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By Jamie McGeever
BRASILIA, Oct 31 (Reuters) - Brazil’s jobless rate held steady at 11.8% in the three months through September, statistics agency IBGE said on Thursday, greater than expected and an indication that a high degree of slack continues to hold back Latin America’s largest economy.
The unemployment rate, which was at 11.8% for a third month in a row, will come as a disappointment to economists who had predicted a fall to what would have been a low for the year of 11.6%, according to the median estimate in a Reuters poll.
In a statement on Wednesday accompanying its decision to cut benchmark interest rates to a new record low of 5%, Brazil’s central bank added a warning that “inertia” in the economy could help keep inflation lower than it would like.
The number of Brazilians out of work fell by 251,000 in the three months to September from the preceding three months, or by 2%, to 12.5 million. That was statistically unchanged, however, from 12.5 million people a year ago, IBGE said.
“The number of vacancies is falling and there was a consistent improvement in the quarter, but it was marginal,” Jason Vieira, chief economist at Infinity Asset Management in Sao Paulo.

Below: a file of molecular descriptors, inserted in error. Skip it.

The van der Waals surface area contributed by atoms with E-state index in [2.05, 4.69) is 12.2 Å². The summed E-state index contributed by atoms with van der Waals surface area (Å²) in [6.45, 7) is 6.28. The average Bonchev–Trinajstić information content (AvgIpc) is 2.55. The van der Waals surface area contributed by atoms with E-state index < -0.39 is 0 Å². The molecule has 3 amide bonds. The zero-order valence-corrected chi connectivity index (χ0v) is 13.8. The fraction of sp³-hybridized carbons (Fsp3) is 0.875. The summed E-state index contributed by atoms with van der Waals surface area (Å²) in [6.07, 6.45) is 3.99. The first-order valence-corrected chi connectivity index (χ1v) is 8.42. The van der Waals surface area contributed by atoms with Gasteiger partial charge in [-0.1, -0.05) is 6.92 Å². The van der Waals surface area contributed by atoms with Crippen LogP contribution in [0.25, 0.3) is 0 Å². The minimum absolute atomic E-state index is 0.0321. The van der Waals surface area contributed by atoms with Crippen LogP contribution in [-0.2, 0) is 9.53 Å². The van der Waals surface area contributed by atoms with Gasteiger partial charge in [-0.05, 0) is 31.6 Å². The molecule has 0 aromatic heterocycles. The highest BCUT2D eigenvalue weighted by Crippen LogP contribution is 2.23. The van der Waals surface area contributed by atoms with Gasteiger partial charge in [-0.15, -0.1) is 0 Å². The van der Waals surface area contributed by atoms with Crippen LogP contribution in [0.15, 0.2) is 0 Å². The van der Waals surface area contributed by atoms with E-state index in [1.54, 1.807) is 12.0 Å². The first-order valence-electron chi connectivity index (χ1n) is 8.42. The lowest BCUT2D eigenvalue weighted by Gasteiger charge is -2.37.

The underemployment rate, which hit a record 25% earlier this year, fell 0.8 percentage point to 24% from the preceding quarter, but again was barely changed from 24.1% in the same period last year, IBGE said.
It was a similar picture with the number of underemployed workers in Brazil: down 952,000 people, or 3.4%, to 27.5 million from the prior three months, IBGE said, but “statistically stable” from 27.2 million a year earlier.
The number of formally registered private sector employees held relatively steady at 33.1 million, and the number of self-employed rose to a record 24.4 million, IBGE said. The number of un-registered workers also rose to a record 11.8 million.
Average household real income dipped 0.1% to 2,298 reais a month ($579), but that’s only up 0.1% over the past year, IBGE said.
($1 = 3.97 reais)
Reporting by Jamie McGeever; Editing by Bernadette Baum